- Provide several reference implementations in different technologies to show how the workflow API layer can be leveraged.
- Make it freely available to anyone who wants it.
- Use Oracle based development tools to build the product.
- Don’t try to boil the ocean!
At the end of the second reading, i was deflated. My initial excitement at BPMN’s potential to provide the framework for a flexible, understandable and well documented workflow engine with a solid commons based UI had turned in to a sense of dread to even move forward. So much complexity and work would be added just by introducing BPMN that the end product would not only not be simple, but would force the end user to learn a notation language that could take months if not years to master.
Looking back at the parameters I had set for this project I realized that not only would I completely shatter the first two in the list, it would mean that the time it would take to release anything useful would be extreme, even if i was working on it full time.
So I am at a crossroads. I have multiple paths ahead of me and I’m not sure which one to take. But since you’re on this journey with me, you can help me decide. As I see it, my choices are as follows:
- I can keep going full steam ahead, build something that fully implements BPMN, is standards compliant and that will likely take a very long time to complete. The end product would reach into the realms of products that are already available, such as BonitoSoft. The reason I don’t like this particular option is that my main overarching reason for starting this project was to explore, use and demonstrate the various Oracle development technologies. If I continue down this path, way over half of my time would be dedicated to integrating BPMN and related tools into the project.
- I can take what I’ve learned from reading about BPMN and build something that is non-standards based. The engine and UI would benefit from the ideas behind BPMN, but would not implement the modeling language, nor adhere to the restrictions. This would mean that it would be an isolated product that wouldn’t be able to share process information with other 3rd party systems. Building this system would also likely take a while as building a modeling UI from scratch wouldn’t be easy.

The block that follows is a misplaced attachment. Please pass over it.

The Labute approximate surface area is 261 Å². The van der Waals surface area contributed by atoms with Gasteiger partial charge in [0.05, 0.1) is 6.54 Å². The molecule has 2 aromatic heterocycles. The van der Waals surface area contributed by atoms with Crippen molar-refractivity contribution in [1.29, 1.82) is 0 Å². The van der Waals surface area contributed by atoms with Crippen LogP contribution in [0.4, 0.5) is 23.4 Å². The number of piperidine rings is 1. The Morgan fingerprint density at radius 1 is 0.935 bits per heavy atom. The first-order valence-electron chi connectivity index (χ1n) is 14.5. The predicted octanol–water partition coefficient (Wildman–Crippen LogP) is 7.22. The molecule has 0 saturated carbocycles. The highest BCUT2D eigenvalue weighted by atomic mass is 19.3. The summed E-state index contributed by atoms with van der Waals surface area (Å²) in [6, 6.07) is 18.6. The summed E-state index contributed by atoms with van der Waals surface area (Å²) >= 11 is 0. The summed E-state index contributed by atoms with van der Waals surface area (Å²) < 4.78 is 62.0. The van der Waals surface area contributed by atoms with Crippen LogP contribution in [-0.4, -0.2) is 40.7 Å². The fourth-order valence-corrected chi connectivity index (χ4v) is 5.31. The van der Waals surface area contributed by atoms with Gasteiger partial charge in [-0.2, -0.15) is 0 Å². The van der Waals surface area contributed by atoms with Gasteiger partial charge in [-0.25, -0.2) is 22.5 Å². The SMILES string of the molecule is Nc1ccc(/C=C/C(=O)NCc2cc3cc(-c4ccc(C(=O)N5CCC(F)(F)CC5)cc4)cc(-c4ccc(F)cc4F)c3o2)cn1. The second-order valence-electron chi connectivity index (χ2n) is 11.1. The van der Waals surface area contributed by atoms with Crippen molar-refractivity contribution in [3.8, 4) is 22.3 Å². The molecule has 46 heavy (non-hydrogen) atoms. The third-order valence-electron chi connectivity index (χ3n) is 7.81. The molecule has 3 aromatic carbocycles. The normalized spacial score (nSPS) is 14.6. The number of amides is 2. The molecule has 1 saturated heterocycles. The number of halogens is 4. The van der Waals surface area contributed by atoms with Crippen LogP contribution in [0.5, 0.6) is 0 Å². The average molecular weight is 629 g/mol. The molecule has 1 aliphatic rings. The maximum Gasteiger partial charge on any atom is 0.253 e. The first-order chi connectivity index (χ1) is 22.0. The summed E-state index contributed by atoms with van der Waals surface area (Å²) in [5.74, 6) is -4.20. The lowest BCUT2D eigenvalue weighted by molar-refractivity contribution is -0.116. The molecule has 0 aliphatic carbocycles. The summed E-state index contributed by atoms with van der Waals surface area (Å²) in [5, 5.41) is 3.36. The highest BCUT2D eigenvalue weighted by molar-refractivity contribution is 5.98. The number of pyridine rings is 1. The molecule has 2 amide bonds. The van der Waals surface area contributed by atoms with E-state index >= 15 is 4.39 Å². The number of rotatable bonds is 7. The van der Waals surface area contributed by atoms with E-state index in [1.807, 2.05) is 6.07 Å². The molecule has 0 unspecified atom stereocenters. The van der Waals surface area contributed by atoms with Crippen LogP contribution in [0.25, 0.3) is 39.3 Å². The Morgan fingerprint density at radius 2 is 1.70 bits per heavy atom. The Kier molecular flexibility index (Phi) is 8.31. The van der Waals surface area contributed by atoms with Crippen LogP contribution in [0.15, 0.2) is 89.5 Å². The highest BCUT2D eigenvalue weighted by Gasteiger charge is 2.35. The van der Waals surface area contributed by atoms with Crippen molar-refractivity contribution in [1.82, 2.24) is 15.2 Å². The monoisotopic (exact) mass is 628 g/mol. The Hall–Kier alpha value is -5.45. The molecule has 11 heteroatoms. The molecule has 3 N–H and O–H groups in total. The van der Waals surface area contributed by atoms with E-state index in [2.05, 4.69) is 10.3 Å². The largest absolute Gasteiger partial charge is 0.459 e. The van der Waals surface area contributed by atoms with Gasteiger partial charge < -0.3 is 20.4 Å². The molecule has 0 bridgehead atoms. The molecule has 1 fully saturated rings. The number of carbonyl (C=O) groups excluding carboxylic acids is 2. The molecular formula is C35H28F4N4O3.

- I could set my focus on the core workflow engine itself, building a flexible and well documented system with comprehensive examples, documentation and API’s. One way to do this would be to completely re-work PL/FLOW. The core of what is there is good, it’s just hard to understand and the documentation and examples are horrible. By starting with something that I already know works, this could be a much quicker solution.
- I could abandon workflow completely. Before you judge to harshly, here is what I would suggest in it’s place. I would solicit requests from readers about topics related to APEX, ORDS, REST, PL/SQL, etc. Whether it be solving a specific problem, or doing a deep dive into a specific facet of one of the technologies, the blog series would be driven by what YOU want to see.
So here’s your chance. I make no promises, but I’m definitely interested in your opinion. Let me know what you think! The poll will be open through July 14, 2018.
- Set your focus on a simple and well documented workflow engine akin to PL/FLOW. I'll create my own UI. 64%, 43 votes43 votes 64%43 votes - 64% of all votes
- Take what you've learned and build a non-standards based engine and UI. I'm OK to wait for something good. 19%, 13 votes13 votes 19%13 votes - 19% of all votes
- Ditch Workflow. I'd rather see a blog series of deep dives based on reader suggestions. 9%, 6 votes6 votes 9%6 votes - 9% of all votes
- Keep going full steam ahead! Even if it takes Forever 7%, 5 votes5 votes 7%5 votes - 7% of all votes